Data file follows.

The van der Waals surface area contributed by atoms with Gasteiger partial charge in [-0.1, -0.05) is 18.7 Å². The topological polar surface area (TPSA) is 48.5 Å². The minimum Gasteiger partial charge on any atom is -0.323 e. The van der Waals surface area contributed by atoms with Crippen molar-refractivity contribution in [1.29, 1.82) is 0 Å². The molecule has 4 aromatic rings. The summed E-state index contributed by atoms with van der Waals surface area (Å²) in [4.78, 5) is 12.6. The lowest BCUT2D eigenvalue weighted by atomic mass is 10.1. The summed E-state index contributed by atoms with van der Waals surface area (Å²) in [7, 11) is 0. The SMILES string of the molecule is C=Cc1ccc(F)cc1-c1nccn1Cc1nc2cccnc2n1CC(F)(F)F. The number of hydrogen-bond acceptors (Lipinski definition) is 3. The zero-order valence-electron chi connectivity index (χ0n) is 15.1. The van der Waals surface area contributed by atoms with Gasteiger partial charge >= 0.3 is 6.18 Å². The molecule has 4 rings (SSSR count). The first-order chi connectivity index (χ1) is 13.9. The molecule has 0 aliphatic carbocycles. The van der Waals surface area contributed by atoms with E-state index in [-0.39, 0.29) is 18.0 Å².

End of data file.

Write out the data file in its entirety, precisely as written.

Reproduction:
The van der Waals surface area contributed by atoms with Gasteiger partial charge in [-0.1, -0.05) is 18.7 Å². The topological polar surface area (TPSA) is 48.5 Å². The minimum Gasteiger partial charge on any atom is -0.323 e. The van der Waals surface area contributed by atoms with Crippen molar-refractivity contribution in [1.29, 1.82) is 0 Å². The molecule has 4 aromatic rings. The summed E-state index contributed by atoms with van der Waals surface area (Å²) in [4.78, 5) is 12.6. The lowest BCUT2D eigenvalue weighted by atomic mass is 10.1. The summed E-state index contributed by atoms with van der Waals surface area (Å²) in [7, 11) is 0. The SMILES string of the molecule is C=Cc1ccc(F)cc1-c1nccn1Cc1nc2cccnc2n1CC(F)(F)F. The number of hydrogen-bond acceptors (Lipinski definition) is 3. The zero-order valence-electron chi connectivity index (χ0n) is 15.1. The van der Waals surface area contributed by atoms with Gasteiger partial charge >= 0.3 is 6.18 Å². The molecule has 4 rings (SSSR count). The first-order chi connectivity index (χ1) is 13.9. The molecule has 0 aliphatic carbocycles. The van der Waals surface area contributed by atoms with E-state index in [-0.39, 0.29) is 18.0 Å².